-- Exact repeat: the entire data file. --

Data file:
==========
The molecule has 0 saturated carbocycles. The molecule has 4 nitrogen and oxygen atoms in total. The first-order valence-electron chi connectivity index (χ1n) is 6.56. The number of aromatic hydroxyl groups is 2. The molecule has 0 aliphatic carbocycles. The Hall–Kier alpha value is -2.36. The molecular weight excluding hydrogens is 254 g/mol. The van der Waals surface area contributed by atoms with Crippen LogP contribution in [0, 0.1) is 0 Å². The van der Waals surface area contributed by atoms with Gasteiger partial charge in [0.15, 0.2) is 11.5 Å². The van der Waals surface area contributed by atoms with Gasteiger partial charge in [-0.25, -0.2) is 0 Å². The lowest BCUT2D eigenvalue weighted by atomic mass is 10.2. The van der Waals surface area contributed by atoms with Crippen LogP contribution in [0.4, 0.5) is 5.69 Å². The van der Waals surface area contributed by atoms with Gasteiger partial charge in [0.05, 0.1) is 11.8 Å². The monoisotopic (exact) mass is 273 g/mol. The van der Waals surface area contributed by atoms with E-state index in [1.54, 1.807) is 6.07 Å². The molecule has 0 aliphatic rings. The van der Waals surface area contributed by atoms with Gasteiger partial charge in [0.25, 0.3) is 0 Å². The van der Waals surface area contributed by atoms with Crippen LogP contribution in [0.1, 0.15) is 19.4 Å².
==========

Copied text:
The molecule has 0 saturated carbocycles. The molecule has 4 nitrogen and oxygen atoms in total. The first-order valence-electron chi connectivity index (χ1n) is 6.56. The number of aromatic hydroxyl groups is 2. The molecule has 0 aliphatic carbocycles. The Hall–Kier alpha value is -2.36. The molecular weight excluding hydrogens is 254 g/mol. The van der Waals surface area contributed by atoms with Crippen LogP contribution in [0, 0.1) is 0 Å². The van der Waals surface area contributed by atoms with Gasteiger partial charge in [0.15, 0.2) is 11.5 Å². The van der Waals surface area contributed by atoms with Gasteiger partial charge in [-0.25, -0.2) is 0 Å². The lowest BCUT2D eigenvalue weighted by atomic mass is 10.2. The van der Waals surface area contributed by atoms with Crippen LogP contribution in [0.4, 0.5) is 5.69 Å². The van der Waals surface area contributed by atoms with Gasteiger partial charge in [0.05, 0.1) is 11.8 Å². The monoisotopic (exact) mass is 273 g/mol. The van der Waals surface area contributed by atoms with E-state index in [1.54, 1.807) is 6.07 Å². The molecule has 0 aliphatic rings. The van der Waals surface area contributed by atoms with Gasteiger partial charge in [0.25, 0.3) is 0 Å². The van der Waals surface area contributed by atoms with Crippen LogP contribution in [0.1, 0.15) is 19.4 Å².